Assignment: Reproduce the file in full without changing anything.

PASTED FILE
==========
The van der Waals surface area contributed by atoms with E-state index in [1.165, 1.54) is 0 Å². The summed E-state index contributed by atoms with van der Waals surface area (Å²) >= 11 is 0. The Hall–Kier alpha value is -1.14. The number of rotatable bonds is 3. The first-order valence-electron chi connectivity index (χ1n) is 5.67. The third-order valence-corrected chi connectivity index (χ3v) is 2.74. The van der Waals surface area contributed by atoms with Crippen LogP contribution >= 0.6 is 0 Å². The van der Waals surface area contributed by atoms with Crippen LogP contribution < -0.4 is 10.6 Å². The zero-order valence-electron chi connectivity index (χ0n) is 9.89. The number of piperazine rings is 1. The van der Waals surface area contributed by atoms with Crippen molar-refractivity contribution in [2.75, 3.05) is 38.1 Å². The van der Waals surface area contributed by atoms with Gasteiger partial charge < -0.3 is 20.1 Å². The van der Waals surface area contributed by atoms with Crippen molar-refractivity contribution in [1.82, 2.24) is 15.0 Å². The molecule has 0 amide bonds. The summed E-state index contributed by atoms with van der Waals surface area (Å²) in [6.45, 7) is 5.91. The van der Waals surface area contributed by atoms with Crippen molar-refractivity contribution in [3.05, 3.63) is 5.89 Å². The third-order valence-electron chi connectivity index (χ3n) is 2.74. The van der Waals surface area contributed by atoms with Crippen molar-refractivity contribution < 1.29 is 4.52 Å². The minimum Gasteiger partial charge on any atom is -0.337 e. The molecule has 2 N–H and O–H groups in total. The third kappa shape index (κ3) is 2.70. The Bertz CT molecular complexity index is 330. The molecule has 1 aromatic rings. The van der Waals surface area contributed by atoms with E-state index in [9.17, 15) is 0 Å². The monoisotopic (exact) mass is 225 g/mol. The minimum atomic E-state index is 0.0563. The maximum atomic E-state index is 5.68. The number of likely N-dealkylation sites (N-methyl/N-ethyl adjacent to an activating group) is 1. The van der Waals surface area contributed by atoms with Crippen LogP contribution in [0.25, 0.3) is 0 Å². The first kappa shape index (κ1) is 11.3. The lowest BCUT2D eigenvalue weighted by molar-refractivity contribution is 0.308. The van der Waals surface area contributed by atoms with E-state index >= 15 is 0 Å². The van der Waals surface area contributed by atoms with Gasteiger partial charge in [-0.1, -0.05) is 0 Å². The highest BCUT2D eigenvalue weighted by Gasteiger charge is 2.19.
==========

The van der Waals surface area contributed by atoms with E-state index in [1.165, 1.54) is 0 Å². The summed E-state index contributed by atoms with van der Waals surface area (Å²) >= 11 is 0. The Hall–Kier alpha value is -1.14. The number of rotatable bonds is 3. The first-order valence-electron chi connectivity index (χ1n) is 5.67. The third-order valence-corrected chi connectivity index (χ3v) is 2.74. The van der Waals surface area contributed by atoms with Crippen LogP contribution >= 0.6 is 0 Å². The van der Waals surface area contributed by atoms with Crippen LogP contribution < -0.4 is 10.6 Å². The zero-order valence-electron chi connectivity index (χ0n) is 9.89. The number of piperazine rings is 1. The van der Waals surface area contributed by atoms with Crippen molar-refractivity contribution in [2.75, 3.05) is 38.1 Å². The van der Waals surface area contributed by atoms with Gasteiger partial charge < -0.3 is 20.1 Å². The van der Waals surface area contributed by atoms with Crippen molar-refractivity contribution in [1.82, 2.24) is 15.0 Å². The molecule has 0 amide bonds. The summed E-state index contributed by atoms with van der Waals surface area (Å²) in [6.45, 7) is 5.91. The van der Waals surface area contributed by atoms with Crippen molar-refractivity contribution in [3.05, 3.63) is 5.89 Å². The third-order valence-electron chi connectivity index (χ3n) is 2.74. The van der Waals surface area contributed by atoms with Crippen molar-refractivity contribution < 1.29 is 4.52 Å². The minimum Gasteiger partial charge on any atom is -0.337 e. The molecule has 2 N–H and O–H groups in total. The third kappa shape index (κ3) is 2.70. The Bertz CT molecular complexity index is 330. The molecule has 1 aromatic rings. The van der Waals surface area contributed by atoms with E-state index in [9.17, 15) is 0 Å². The monoisotopic (exact) mass is 225 g/mol. The minimum atomic E-state index is 0.0563. The maximum atomic E-state index is 5.68. The number of likely N-dealkylation sites (N-methyl/N-ethyl adjacent to an activating group) is 1. The van der Waals surface area contributed by atoms with Crippen LogP contribution in [0.25, 0.3) is 0 Å². The first kappa shape index (κ1) is 11.3. The lowest BCUT2D eigenvalue weighted by molar-refractivity contribution is 0.308. The van der Waals surface area contributed by atoms with E-state index >= 15 is 0 Å². The van der Waals surface area contributed by atoms with Gasteiger partial charge in [-0.1, -0.05) is 0 Å². The highest BCUT2D eigenvalue weighted by Gasteiger charge is 2.19.